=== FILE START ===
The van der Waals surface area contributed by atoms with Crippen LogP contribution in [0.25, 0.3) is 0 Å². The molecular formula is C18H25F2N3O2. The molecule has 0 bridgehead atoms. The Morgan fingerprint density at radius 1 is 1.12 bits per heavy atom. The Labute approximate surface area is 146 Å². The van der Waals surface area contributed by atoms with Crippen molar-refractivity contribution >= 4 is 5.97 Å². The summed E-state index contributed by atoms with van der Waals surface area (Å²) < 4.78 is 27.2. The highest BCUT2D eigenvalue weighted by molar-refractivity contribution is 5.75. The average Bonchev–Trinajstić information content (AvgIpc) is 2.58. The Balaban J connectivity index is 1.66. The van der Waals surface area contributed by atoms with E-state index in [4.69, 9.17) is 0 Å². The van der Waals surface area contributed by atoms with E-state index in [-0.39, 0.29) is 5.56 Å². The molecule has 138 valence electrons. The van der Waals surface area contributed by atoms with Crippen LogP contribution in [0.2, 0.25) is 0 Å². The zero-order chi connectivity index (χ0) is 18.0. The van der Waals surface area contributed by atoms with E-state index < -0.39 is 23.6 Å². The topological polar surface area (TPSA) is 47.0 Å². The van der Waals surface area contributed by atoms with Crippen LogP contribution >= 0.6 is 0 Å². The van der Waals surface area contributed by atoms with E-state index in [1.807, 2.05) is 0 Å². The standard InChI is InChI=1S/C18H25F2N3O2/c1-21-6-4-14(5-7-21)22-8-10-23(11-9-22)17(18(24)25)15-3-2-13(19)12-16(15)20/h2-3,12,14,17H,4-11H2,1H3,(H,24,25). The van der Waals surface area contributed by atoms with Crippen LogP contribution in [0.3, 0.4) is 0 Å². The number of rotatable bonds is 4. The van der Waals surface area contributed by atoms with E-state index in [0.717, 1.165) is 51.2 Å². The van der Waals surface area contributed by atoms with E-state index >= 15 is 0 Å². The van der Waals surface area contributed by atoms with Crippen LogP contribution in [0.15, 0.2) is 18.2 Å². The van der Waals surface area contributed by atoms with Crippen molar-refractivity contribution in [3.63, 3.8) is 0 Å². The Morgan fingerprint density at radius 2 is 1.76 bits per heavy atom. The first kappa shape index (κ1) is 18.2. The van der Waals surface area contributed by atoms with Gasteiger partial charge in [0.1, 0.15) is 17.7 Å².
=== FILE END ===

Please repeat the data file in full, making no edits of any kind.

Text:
The van der Waals surface area contributed by atoms with Crippen LogP contribution in [0.25, 0.3) is 0 Å². The molecular formula is C18H25F2N3O2. The molecule has 0 bridgehead atoms. The Morgan fingerprint density at radius 1 is 1.12 bits per heavy atom. The Labute approximate surface area is 146 Å². The van der Waals surface area contributed by atoms with Crippen molar-refractivity contribution >= 4 is 5.97 Å². The summed E-state index contributed by atoms with van der Waals surface area (Å²) < 4.78 is 27.2. The highest BCUT2D eigenvalue weighted by molar-refractivity contribution is 5.75. The average Bonchev–Trinajstić information content (AvgIpc) is 2.58. The Balaban J connectivity index is 1.66. The van der Waals surface area contributed by atoms with E-state index in [4.69, 9.17) is 0 Å². The van der Waals surface area contributed by atoms with E-state index in [-0.39, 0.29) is 5.56 Å². The molecule has 138 valence electrons. The van der Waals surface area contributed by atoms with Crippen LogP contribution in [0.2, 0.25) is 0 Å². The zero-order chi connectivity index (χ0) is 18.0. The van der Waals surface area contributed by atoms with E-state index < -0.39 is 23.6 Å². The topological polar surface area (TPSA) is 47.0 Å². The van der Waals surface area contributed by atoms with Crippen LogP contribution >= 0.6 is 0 Å². The van der Waals surface area contributed by atoms with E-state index in [1.807, 2.05) is 0 Å². The standard InChI is InChI=1S/C18H25F2N3O2/c1-21-6-4-14(5-7-21)22-8-10-23(11-9-22)17(18(24)25)15-3-2-13(19)12-16(15)20/h2-3,12,14,17H,4-11H2,1H3,(H,24,25). The van der Waals surface area contributed by atoms with Crippen LogP contribution in [0.3, 0.4) is 0 Å². The number of rotatable bonds is 4. The van der Waals surface area contributed by atoms with E-state index in [0.717, 1.165) is 51.2 Å². The van der Waals surface area contributed by atoms with E-state index >= 15 is 0 Å². The van der Waals surface area contributed by atoms with Crippen LogP contribution in [0.15, 0.2) is 18.2 Å². The van der Waals surface area contributed by atoms with Crippen molar-refractivity contribution in [3.63, 3.8) is 0 Å². The Morgan fingerprint density at radius 2 is 1.76 bits per heavy atom. The first kappa shape index (κ1) is 18.2. The van der Waals surface area contributed by atoms with Gasteiger partial charge in [0.1, 0.15) is 17.7 Å².